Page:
Unlike other summer blockbusters Men in Black 3 is light on the action Sonnenfeld utilizing his effects budget and dazzling creature work (by the legendary Rick Baker) to push the comedy forward. J's fight with an oversized extraterrestrial fish won't keep you on the edge of your seat but his slapstick escape and the marine animal's eventual demise are genuinely amusing. Sonnenfeld carries over the twisted sensibilities he displayed in small screen work like Pushing Daisies favoring bizarre banter and elaborating on the kookiness of the alien underworld than battle scenes. MIB3's chase scene is passable but the movie in its prime when Smith is sparring with Brolin and newcomer Michael Stuhlbarg who steals the show as a being capable of seeing the future. His twitchy character keeps Smith and the audience on their toes.
Men in Black 3 digs up nostalgia I wasn't aware I had. Smith's the golden boy of summer and even with modern ingenuity keeping it fresh — Sonnenfeld uses the mandatory 3D to full and fun effect — there's an element to the film that feels plucked from another era. The movie is economical and slight with plenty of lapses in logic that will provoke head scratching on the walk out of the theater but it's also perfectly executed. After ten years of cinematic neutralizing the folks behind Men in Black haven't forgotten what made the first movie work so well. After al these years Smith continues to make the goofy plot wild spectacle and crazed alien antics look good.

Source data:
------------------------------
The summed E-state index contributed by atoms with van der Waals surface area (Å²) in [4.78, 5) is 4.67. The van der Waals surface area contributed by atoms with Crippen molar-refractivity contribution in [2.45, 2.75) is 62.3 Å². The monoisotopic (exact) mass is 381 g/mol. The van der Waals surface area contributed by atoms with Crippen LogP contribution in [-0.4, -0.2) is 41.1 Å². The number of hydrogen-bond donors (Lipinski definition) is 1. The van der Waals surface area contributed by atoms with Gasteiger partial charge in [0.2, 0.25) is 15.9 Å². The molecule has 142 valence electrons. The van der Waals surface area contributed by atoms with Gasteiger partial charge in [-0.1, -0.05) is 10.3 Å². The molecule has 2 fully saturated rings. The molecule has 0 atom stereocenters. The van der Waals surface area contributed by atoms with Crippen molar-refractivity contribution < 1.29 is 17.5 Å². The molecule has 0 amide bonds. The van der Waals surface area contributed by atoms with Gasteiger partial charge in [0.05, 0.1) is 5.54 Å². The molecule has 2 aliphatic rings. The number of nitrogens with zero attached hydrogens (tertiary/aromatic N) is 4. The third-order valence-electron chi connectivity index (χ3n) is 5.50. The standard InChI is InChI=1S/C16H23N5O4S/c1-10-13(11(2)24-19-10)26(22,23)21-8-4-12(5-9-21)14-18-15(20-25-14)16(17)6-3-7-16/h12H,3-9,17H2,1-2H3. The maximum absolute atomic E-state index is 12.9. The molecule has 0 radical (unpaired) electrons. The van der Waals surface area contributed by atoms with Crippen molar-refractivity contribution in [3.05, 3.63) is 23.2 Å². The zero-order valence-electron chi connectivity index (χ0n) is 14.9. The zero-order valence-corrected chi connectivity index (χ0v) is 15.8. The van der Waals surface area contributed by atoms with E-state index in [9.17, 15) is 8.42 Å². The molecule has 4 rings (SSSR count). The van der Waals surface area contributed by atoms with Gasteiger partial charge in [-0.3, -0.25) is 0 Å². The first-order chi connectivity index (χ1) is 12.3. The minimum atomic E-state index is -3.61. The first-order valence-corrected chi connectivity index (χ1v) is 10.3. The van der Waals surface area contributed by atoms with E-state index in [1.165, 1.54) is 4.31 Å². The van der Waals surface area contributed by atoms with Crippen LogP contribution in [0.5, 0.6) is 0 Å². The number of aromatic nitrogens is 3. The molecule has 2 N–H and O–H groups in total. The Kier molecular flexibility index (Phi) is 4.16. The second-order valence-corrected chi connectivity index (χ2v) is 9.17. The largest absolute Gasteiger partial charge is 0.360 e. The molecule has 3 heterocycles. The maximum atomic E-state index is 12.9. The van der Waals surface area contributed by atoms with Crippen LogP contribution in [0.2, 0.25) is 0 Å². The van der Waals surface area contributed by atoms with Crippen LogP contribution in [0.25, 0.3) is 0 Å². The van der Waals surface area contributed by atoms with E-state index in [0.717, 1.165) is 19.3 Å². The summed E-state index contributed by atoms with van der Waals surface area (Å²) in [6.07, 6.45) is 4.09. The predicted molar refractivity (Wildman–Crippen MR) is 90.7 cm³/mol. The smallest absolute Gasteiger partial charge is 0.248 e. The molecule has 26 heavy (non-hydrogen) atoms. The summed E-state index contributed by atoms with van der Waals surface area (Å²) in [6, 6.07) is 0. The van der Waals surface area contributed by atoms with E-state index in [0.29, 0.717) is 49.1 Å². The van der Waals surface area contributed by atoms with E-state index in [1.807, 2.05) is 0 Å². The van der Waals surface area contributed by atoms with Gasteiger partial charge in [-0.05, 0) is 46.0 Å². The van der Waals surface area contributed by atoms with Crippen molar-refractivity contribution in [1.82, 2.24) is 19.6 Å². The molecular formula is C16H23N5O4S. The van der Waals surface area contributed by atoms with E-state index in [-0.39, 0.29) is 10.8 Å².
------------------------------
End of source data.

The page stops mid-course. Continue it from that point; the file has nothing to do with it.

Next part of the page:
October 22, 2004 10:46am EST
Martha Stewart appeals conviction from Camp Cupcake
Martha Stewart is urging a federal appeals court to overturn her conviction because she claims her trial was "tarred" by suggestions she was charged with insider trading, The Associated Press reports, although she was never with insider trading, only deceiving investigators. But the appeals brief argues prosecutors and the trial judge kept the jury from understanding the difference. "Martha Stewart was never charged with insider trading," lawyers for the homemaking maven wrote. "But a barrage of pretrial leaks and in-court accusations left the indelible impression that she was guilty of that offense." Stewart, who was sentenced to five months in prison followed by five months of house arrest, is serving her time at the minimum-security federal women's prison in rural Alderson, W.Va., also known as Camp Cupcake. She reported to prison Oct. 8 and has posted at least one letter on her Web site saying she is being treated well. Her lawyer, Walter Dellinger, said on NBC's Today that Stewart is exploring "innovative ways to do microwave cooking" with her fellow inmates. He also said Stewart, who has hinted she may write a book about her experience with federal law enforcement, spends up to three hours a night writing on a typewriter. Stewart will be released from prison in March, but it is unlikely the appeals court will hear the brief by then.